For their part, the DRC pointed out in an email to The Eagle that “our letters were prompted by proposals involving the Government Center and Seagrams that John Vontran contacted us about.”
    In a statement to The Eagle on Monday, current DRC president Janice Evans and director Menzer wrote, “Regarding the North Point Government Center, DRC has made no endorsement of any particular redevelopment proposal, and we have made no statement supporting the sale of Government Center.”
    Rather, they say, the DRC was attempting to bring a number of local concerns regarding the site to the county’s attention.
    They state, “DRC is awaiting a response from the county to our letter.  We believe the information we requested would be quite helpful in assessing pending redevelopment proposals as well as in planning for the long-term vitality of our major commercial corridor.”
    In fact, the DRC has concerns of their own regarding the way that the county announced plans to sell the Government Center.
    “While we think those proposals are worthy of consideration, DRC has concerns about lack of public input to the county’s decision-making process,” DRC noted in their statement.
    In an email to The Eagle, Menzer also noted DRC’s initial concerns at the lack of details regarding the county’s proposal.
    “We were concerned that when the potential sale was first announced, there was no provision for replacing existing facilities, and we’re pleased to see that the RFP issued does require replacement,” she wrote.
    However, Menzer noted, the DRC hopes the process will result in a revitalized Dundalk.
    “We are continuing to follow this process as it unfolds and are hopeful a balance can be struck between protecting and supporting existing programs and uses, and encouraging new investment in Dundalk.”

Rumors swirl over potential bids
    Rumors have also swirled regarding the number of bidders interested in the Government Center site.
    In a Facebook update from Feb. 6, Dundalk United posted that a legislative aide to Senator Norman Stone told a resident that “I have heard that there have been 3 bids made but the winner of the bid would have to replace the fields and build a new rec center.”
    When asked about this posting, Dundalk United explained that they had received the information from Michael W. Lore.
    Dundalk United provided the email that Lore, a new aide to Sen. Stone,  sent to members regarding the three supposed bids.
    When contacted for comment, a senior aide to Sen. Stone confirmed that Lore did send out the email but that he was not authorized to do so.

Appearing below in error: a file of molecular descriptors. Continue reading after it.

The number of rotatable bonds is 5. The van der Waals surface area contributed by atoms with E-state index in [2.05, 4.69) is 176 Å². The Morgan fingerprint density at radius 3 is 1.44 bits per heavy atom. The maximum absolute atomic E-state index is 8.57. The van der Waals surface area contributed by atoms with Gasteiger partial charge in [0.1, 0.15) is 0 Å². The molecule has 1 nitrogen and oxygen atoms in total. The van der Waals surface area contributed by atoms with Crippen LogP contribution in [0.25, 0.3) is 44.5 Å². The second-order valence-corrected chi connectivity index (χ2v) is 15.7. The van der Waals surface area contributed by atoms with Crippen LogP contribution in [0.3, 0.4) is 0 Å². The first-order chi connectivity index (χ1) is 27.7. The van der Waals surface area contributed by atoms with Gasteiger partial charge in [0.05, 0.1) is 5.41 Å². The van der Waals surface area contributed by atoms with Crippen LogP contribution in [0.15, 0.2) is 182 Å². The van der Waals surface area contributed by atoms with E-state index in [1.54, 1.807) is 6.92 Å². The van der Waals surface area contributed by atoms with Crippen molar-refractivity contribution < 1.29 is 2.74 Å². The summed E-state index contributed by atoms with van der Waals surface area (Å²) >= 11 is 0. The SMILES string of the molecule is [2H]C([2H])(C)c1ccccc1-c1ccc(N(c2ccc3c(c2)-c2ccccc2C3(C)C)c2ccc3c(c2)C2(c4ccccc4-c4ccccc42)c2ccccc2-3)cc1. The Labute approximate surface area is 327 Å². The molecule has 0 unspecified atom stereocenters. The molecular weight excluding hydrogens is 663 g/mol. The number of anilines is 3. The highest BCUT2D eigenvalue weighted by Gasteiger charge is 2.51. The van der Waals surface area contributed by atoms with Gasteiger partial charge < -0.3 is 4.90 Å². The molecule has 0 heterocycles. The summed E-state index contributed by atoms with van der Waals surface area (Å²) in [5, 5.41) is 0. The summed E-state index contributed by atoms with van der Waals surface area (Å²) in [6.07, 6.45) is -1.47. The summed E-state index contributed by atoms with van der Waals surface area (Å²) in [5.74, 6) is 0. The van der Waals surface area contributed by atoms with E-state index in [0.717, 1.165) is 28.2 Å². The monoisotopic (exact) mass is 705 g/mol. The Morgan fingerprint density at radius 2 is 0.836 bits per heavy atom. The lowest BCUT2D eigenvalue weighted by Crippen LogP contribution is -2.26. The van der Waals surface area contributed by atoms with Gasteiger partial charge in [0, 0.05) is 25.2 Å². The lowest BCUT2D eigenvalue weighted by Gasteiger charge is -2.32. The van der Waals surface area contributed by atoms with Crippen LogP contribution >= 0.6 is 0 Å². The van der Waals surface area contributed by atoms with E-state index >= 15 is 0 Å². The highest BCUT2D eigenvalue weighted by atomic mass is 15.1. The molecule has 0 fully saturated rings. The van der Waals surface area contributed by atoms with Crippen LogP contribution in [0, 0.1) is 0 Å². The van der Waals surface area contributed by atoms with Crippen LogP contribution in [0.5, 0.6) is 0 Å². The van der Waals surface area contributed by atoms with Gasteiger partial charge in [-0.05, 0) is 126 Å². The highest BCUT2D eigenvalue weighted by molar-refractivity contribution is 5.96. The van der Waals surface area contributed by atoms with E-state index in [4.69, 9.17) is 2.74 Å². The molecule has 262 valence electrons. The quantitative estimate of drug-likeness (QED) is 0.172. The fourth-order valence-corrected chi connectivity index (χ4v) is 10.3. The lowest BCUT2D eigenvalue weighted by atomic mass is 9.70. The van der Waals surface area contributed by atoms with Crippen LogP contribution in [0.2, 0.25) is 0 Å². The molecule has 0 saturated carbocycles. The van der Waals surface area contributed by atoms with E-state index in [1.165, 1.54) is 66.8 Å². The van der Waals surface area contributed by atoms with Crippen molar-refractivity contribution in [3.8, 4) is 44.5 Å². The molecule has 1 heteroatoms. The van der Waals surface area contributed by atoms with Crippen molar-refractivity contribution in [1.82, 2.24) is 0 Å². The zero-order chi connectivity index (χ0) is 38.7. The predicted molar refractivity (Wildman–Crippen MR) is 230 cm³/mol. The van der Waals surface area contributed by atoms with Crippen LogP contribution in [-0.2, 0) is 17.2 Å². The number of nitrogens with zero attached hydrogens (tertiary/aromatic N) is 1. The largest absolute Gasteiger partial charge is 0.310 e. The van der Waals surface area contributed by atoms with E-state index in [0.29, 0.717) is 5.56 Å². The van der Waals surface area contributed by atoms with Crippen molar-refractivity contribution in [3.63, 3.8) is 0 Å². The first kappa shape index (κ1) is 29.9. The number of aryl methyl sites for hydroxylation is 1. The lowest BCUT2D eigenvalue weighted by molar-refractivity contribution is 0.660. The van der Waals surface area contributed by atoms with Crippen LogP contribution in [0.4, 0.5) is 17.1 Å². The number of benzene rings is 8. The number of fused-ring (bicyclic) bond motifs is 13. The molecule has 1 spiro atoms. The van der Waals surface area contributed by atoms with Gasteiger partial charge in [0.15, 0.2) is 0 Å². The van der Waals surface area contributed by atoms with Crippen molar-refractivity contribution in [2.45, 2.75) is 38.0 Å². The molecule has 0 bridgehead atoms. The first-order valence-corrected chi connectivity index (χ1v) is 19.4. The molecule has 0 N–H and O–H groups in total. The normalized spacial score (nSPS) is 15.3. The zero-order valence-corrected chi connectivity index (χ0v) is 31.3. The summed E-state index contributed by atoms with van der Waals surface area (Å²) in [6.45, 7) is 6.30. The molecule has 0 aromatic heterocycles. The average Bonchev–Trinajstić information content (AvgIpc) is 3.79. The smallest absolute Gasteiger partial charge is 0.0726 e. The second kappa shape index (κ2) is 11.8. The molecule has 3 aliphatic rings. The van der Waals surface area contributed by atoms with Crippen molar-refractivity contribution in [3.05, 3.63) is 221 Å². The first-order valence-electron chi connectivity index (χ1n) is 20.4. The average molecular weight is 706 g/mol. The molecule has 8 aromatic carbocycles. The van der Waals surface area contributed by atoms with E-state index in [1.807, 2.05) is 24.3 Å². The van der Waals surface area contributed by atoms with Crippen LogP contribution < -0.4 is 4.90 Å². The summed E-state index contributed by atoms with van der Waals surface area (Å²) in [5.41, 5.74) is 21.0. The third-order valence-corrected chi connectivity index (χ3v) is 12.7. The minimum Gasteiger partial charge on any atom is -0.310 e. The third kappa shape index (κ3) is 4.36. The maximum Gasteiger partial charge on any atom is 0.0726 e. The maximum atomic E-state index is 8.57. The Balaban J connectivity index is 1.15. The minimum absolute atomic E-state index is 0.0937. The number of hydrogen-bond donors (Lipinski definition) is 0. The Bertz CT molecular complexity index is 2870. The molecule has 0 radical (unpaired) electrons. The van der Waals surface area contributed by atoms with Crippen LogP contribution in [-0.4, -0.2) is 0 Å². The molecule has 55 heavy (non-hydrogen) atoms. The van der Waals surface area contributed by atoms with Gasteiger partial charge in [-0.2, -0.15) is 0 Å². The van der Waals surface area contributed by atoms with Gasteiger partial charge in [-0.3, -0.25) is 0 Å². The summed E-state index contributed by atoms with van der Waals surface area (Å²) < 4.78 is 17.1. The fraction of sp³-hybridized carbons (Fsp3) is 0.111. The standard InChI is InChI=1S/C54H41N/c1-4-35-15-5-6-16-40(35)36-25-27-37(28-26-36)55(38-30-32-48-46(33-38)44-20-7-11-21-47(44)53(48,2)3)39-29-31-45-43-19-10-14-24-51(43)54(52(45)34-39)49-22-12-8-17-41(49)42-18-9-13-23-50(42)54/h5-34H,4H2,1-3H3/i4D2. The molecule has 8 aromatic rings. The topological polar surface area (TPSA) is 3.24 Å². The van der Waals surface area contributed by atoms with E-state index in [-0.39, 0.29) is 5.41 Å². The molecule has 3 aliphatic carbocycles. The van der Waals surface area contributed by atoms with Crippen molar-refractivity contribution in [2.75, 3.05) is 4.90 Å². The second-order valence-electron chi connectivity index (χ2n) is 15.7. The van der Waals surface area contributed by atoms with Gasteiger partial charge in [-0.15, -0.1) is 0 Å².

According to the aide, Stone’s wife JoAnne Stone, the Senator has no idea how many bids have been submitted. As she explained, he would have no way of knowing that information.
    For his part, Lore apologized, telling The Eagle, “I can take full responsibility. Senator Stone had nothing to do with this.”
    Lore noted that he got the three bidders figure from a phone call to Fritz Fertig, an employee with the Baltimore County Department of Recreation and Parks.
    Attempts to reach Fertig for comment were unsuccessful as of press time.
    While the rumor of three bidders, started by a state and county official, have already spread via Facebook and word of mouth, it is important to note that this number is unsubstantiated.
    With the lack of concrete information coming from Baltimore County, many, including government officials, have begun spreading rumor as if it was fact.
    Here is what is known:
    On Dec. 11, the county announced plans to close Eastwood, move the police station and sell the Government Center for private development.
    In an RFP released in early January, Baltimore county stated that any bidders on the Government Center site would have to keep the communication tower in place and replace any fields lost to development.
    Likewise, the new site owner would be resposible for building a 21,000-square foot recreation facility to replace the Government Center’s lost facilities.
    The RFP also notes that the county would likely support Planned Unit development (PUD) zoning on the property.
    According to the Baltimore County website, a PUD “does not establish new zoning, but is intended to create a development in which residential and/or commercial uses are approved subject to restrictions calculated to achieve the compatible and efficient use of land, including the consideration of any detrimental impact upon adjacent residential communities.”
    This means that the new owner of the Government Center property could be given greater flexibility in zoning in exchange for high-quality development beneficial to the public.
    All bids are due by April 5 at 3 p.m.
    So far, this has been the only information made publicly available by Baltimore County.
    No other official information has been released to this date.